Loyola University Chicago School of Law, JD 2022
November 15, 2021, marked the beginning of the seventh annual National Apprenticeship week. That same day, the United States Department of Labor (DOL) published a proposal to rescind its regulation and recently established framework regarding Standards Recognition Entities (SREs) of Industry Recognized Apprenticeship Programs (IRAPs). To succeed, industries offering apprenticeships need consistent rules and regulations that do not change at the whim of the executive branch. Passing the National Apprenticeship Act of 2021 (Act) is one way that Congress can support established registered apprenticeship programs.
Current DOL apprenticeship regulations
In 2017, former President Trump signed Executive Order 13801 with the stated goal of “expanding apprenticeships and reforming ineffective education and workforce development programs.” The order also sought to “ease the regulatory burden” and reduce or eliminate taxpayer support for certain programs. Among other things, the order established IRAPs in an effort to deregulate government-funded apprenticeship programs and shift oversight to private industry. SREs are organizations that are allowed to recognize and evaluate IRAPs and are approved by DOL. SREs include traditional apprenticeship organizations such as trade associations and unions, as well as corporations, schools, and non-profit organizations.
However, the changes were slow to start, and the first recognized IRAP was not announced until October 2020. Proponents of the SRE and IRAP model lauded decreased regulation and the ability for industries to set their own standards for on-the-job training, including wages and safety regulations for apprentices. Critics of IRAPs stated the DOL was increasing the risk of harm to apprentices and preventing increased wages by shifting regulation and quality control of programs to SREs.
On February 17, 2021, President Biden issued Executive Order 14016 formally rescinding the 2017 Trump-era order. The Biden administration stated the abrupt change in course would not impact existing SREs and IRAPs but would cease the support and creation of new IRAPs. Instead, the focus would shift back to traditional DOL registered apprenticeship programs. Also in February 2021, the Biden supported Act passed the House, but it remains stalled in the Senate. The Act proposes the allocation of $400 million dollars to the current DOL registered apprenticeship programs and the expansion of programs to new industries. The Act does not provide funding for IRAPs.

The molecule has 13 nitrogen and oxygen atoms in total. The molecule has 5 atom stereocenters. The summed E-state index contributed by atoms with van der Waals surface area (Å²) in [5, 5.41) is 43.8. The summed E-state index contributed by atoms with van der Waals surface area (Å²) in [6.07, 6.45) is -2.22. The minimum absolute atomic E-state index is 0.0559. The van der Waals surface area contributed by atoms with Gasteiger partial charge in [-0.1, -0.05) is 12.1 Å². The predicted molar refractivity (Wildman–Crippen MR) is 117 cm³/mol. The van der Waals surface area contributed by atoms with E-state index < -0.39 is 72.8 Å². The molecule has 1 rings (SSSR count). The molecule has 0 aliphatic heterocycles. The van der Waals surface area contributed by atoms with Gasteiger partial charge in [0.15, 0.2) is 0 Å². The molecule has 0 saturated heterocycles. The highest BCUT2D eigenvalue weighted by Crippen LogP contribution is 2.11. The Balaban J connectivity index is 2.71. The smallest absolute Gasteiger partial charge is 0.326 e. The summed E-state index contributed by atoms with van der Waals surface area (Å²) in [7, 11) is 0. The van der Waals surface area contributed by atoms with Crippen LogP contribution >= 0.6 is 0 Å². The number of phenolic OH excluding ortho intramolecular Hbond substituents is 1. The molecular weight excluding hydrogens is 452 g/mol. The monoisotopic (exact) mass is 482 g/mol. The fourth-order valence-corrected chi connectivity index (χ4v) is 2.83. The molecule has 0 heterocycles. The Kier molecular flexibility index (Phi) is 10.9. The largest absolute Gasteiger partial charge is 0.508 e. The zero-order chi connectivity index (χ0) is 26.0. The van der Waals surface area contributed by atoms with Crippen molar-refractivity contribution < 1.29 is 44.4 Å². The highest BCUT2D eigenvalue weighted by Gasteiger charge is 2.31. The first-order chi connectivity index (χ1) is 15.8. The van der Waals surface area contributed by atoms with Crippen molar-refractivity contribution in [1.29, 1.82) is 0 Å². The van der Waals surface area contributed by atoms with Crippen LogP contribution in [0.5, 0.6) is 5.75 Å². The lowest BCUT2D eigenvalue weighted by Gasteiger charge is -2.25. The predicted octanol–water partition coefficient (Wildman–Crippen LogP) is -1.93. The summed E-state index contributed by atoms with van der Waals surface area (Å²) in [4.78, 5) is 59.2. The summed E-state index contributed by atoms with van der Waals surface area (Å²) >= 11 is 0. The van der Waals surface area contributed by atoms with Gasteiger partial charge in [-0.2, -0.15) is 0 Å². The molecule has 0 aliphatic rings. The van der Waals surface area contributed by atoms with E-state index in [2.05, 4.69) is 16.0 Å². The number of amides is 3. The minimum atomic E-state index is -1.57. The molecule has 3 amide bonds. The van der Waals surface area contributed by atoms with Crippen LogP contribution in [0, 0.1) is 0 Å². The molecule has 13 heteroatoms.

When explaining the proposed dismantling of the IRAP framework, the DOL asserts that the IRAP model created a duplicate system that “could lead to lower quality standards for training and poorer safety and welfare protections for apprentices compared to registered apprenticeship programs.” The DOL also notes that registered apprenticeships require progressively increasing wages which is a benefit and incentive to program participants that is not guaranteed by IRAPs.
Overall, apprenticeships need more support and funding. One barrier is that some employers believe registering an apprenticeship program with DOL is burdensome. Increasing the availability and visibility of apprenticeships will require employer and industry leader input. In addition to increased funding, the new Act would codify the responsibilities of the DOL Office of Apprenticeships to include building a coalition of industry leaders, employers, labor organizations and other stakeholders to expand apprenticeships to new occupations and sectors.
Disparities in apprenticeships
Another argument for investing in the already existing DOL registered apprenticeship programs is the current administration’s commitment to diversifying apprenticeship participation. Generally, apprenticeship participation and outcomes are not diverse. For example, recent data shows that less than ten percent of program participants are women. Even once they are part of registered apprenticeship programs, women and people of color who complete an apprenticeship are more likely to earn less than their white male counterparts. Several factors contribute to this gap, including the types of industries that historically offer apprenticeship opportunities. The lingering perception is that only trades and unions offer apprenticeships and that they are an alternative, instead of a path or supplement, to higher education.
In an effort to remedy the persistent diversity issues in apprenticeship programs, the DOL Secretary has reinstated the Advisory Committee on Apprenticeships. One goal of the advisory committee will be making apprenticeship programs more accessible to women and people of color. The DOL is also committed to adding more industries and types of programs to attract a larger base of participants in fields such as medicine and technology. Participating in a DOL registered apprenticeship requires the program to abide by the Equal Employment Opportunity (EEO) regulations for registered apprenticeship programs.
Varying rules and shifting regulations may dampen corporate interest in creating or sustaining apprenticeship programs. The last modifications to DOL apprenticeship regulations took more than three years to fully implement and the agency is now abandoning those changes. Despite general bi-partisan support, workforce development programs are underfunded, and apprenticeships continue to suffer from disparities in wages and participation. Lawmakers should work to expand opportunities for workers to avoid student debt and obtain training in high-paying careers. Additionally, increasing diversity in apprenticeship programs may in turn increase diversity in the industries that utilize apprentice labor. Congress should pass and strengthen the Act to secure increased funding and support for safe, stable apprenticeship programs through DOL regulation using the existing program framework.